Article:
Another advantage of coaches is having accountability. It’s easy for any of us to skip a day of riding or get off our program if we’re the only ones keeping ourselves honest. Having someone else to report to—especially when you’re paying good money for his or her expertise—is that little nudge to keep you going and motivated, even on days when the weather is bad or you don’t feel so hot.

Taking It Inside 

When you get to the point where you want to be pedaling year-round, this means heading indoors. Whether it’s the sweltering summers of the Southwest or the brutal winters in the north, long days at work or a life packed with your family’s schedule, there will be days—especially if you’re on a training plan—when riding outside is simply not an option.
Riding indoors is convenient, but hard and sometimes rather boring. The lack of coasting, cruising, or tailwinds makes your effort that much harder—which is good actually, because you can focus the intensity of your ride and still get great results. If you love to watch your numbers—like heart rate or speed—indoor cycling is free of other distractions like traffic or suicidal squirrels.
If you already belong to a gym, you can join one of their spin classes. This is a great opportunity to work on your pedaling technique and use some very nice indoor bikes with more computer bells and whistles. It also has the bonus of a professional teacher guiding a class through a specific workout aimed at speed, climbing, or power on the bike—like having a coach for a day. Riders often find that with this little extra focus, their riding improves more inside than it does outside.
If sticking close to home is a better option, stationary trainers are an affordable option (they cost about the same as a 3-month gym membership). The downside is that you lose the group aspect of the class as well as the teacher. The upside is that you can specifically dial in the workout you want to do—and when you want to do it. It’s also good to plan on setting your trainer up somewhere cool (possibly with a fan directed at you) and with some kind of entertainment, like a video or podcast.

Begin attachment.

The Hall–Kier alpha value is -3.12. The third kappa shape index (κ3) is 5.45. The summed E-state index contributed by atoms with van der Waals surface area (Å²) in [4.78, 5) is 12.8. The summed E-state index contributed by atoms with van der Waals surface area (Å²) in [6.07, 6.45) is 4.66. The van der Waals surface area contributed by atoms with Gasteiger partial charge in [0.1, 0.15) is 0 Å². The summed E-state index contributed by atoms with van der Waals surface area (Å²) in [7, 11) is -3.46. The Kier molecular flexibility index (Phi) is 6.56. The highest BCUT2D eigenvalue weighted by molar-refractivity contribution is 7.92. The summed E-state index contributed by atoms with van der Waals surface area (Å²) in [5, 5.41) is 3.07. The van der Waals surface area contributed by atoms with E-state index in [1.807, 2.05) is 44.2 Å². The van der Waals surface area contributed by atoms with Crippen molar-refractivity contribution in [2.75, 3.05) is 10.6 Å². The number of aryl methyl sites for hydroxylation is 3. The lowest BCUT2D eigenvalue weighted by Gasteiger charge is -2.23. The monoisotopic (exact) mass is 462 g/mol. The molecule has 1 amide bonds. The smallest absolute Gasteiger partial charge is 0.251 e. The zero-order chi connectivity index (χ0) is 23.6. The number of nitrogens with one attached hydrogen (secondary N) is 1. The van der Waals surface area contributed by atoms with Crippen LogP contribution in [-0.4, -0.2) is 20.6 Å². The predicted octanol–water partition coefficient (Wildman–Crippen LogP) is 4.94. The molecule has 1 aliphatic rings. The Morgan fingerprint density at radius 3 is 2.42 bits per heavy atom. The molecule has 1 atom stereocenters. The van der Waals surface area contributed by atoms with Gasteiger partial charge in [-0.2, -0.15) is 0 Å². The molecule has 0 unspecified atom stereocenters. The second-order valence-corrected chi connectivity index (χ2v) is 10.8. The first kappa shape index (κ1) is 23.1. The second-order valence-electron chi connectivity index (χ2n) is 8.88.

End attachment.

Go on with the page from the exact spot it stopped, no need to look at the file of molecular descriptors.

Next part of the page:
Stationary trainers attach to your rear wheel, creating a stable platform so you can easily stay upright without having to balance. They come in three basic types.
Wind trainers are the loudest and most inexpensive, but they are pretty realistic when compared to riding outside on the road in terms of pedaling resistance. Your back tire spins a roller attached to a fan that provides more resistance the faster you go.
Magnetic trainers are in the same price range as wind ones, but are quieter. Also, when you pedal faster, your resistance doesn’t get harder, which makes hitting your workout numbers tough. Some come with resistance adjustments to try to overcome this flaw.
Fluid trainers are the most expensive, but for your dollar you get the quietest and most realistic road experience. One problem on older models was that the oil inside—which provided the resistance—would leak. Most current models have overcome this problem, but be wary of buying a used one.